with Fred Zeglin
AGI Instructor and Owner of 4D Reamer Rentals
Part 2 of Fred’s great educational article on installing custom sights. This time Fred gives us the math to determine the cuts needed to install express sights correctly as well as installing custom quarter ribs. If you missed Part 1, CLICK HERE.
NECG is a great source for Express sights as well. They sell bases for mounting the sights in addition to the blank sights.
I think many gunsmiths are intimidated by the idea of filing blank sights to the correct height. Truth is, it’s pretty easy. If you can measure and square parts, you can file sights. Express sights should be set to a specified load because the trajectory of the bullet dictates the sight height.
Traditionally, express sights have a shallow V notch that reaches the full width of the sight. You can, of course, set the sights up in a mill and machine them. However, this takes far more time than simply filing them. Normally an express sight will have a centerline cut into the blank so all you have to do is decide how deep to cut the V.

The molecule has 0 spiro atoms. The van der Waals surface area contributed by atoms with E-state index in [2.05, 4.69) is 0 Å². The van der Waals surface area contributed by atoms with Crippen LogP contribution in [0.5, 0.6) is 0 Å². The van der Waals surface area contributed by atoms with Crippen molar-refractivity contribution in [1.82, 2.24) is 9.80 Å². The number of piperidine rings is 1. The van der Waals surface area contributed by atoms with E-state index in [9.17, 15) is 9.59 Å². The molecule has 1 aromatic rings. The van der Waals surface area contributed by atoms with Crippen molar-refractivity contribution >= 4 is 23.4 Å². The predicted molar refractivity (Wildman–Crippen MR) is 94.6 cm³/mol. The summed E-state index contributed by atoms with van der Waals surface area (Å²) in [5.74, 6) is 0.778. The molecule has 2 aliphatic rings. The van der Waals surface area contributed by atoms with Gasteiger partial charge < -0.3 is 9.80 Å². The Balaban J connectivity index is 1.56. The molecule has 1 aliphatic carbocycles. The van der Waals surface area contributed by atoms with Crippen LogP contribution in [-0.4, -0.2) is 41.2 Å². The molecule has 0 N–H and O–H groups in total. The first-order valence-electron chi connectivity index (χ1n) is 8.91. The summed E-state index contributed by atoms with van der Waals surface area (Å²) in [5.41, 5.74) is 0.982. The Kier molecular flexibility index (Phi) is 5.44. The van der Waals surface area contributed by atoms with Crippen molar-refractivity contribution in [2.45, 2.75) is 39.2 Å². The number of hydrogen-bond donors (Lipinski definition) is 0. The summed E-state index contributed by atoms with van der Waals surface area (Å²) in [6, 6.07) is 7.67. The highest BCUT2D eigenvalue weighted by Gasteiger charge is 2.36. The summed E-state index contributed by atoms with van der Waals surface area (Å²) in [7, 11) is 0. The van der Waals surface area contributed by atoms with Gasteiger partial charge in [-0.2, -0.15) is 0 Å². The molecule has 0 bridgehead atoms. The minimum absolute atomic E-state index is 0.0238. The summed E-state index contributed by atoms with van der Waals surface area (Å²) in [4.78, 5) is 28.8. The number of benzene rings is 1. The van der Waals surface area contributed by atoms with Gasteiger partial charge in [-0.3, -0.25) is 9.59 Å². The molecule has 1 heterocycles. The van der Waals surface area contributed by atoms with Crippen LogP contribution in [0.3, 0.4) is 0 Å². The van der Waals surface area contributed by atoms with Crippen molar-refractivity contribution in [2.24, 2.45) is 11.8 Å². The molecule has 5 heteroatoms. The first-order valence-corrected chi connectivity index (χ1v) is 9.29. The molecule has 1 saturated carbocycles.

The front sight ramp and insert will determine the depth of the rear V. This is because the banded ramps are available in limited heights. So you will only have one or two options with regard to the height of the ramp. Ramps are measured from the base to the bottom of the dovetails. Front sights are measured from the bottom of the dovetail to the top of the bead.
Using the formulas that follow you can get very close to the required cuts on the rear sight. I normally leave the notch about .010” shallow from the expected dimensions. That way, I can dress it down if necessary and it leaves room for polishing the finished sight.
Calculating Rear Sight Height
A ÷ 2 + B = rear sight height from centerline of bore
Step 1: Measure barrel outside diameter, A, and divide by 2
Step 2: Measure total rear sight height, B.
Step 3: Add the totals from Step 1 and Step 2. The combined total is the height of the rear sight from the centerline of the bore.
Step 4: Measure barrel outside diameter, C, and divide by 2.
Step 5: Subtract the answer from Step 4 from the rear sight height. The difference is the height for the new ramp and sight insert combined.
Calculating Front Sight Height
C ÷ 2 + D = front sight height from the centerline of the bore
Step 1: Measure barrel outside diameter, C, and divide by 2.
Step 2: Measure total front sight height, D.
Step 3: Add the results of Step 1 and Step 2. The combined total is the height of the front sight from the center of the bore line.
Step 4: Measure barrel outside diameter, A, and divide by 2.
Step 5: Subtract the result of Step 4 from the front sight height. The difference is the required height of the new rear sight.
From the previous formula you can use the front sight height to establish the required height of the rear sight.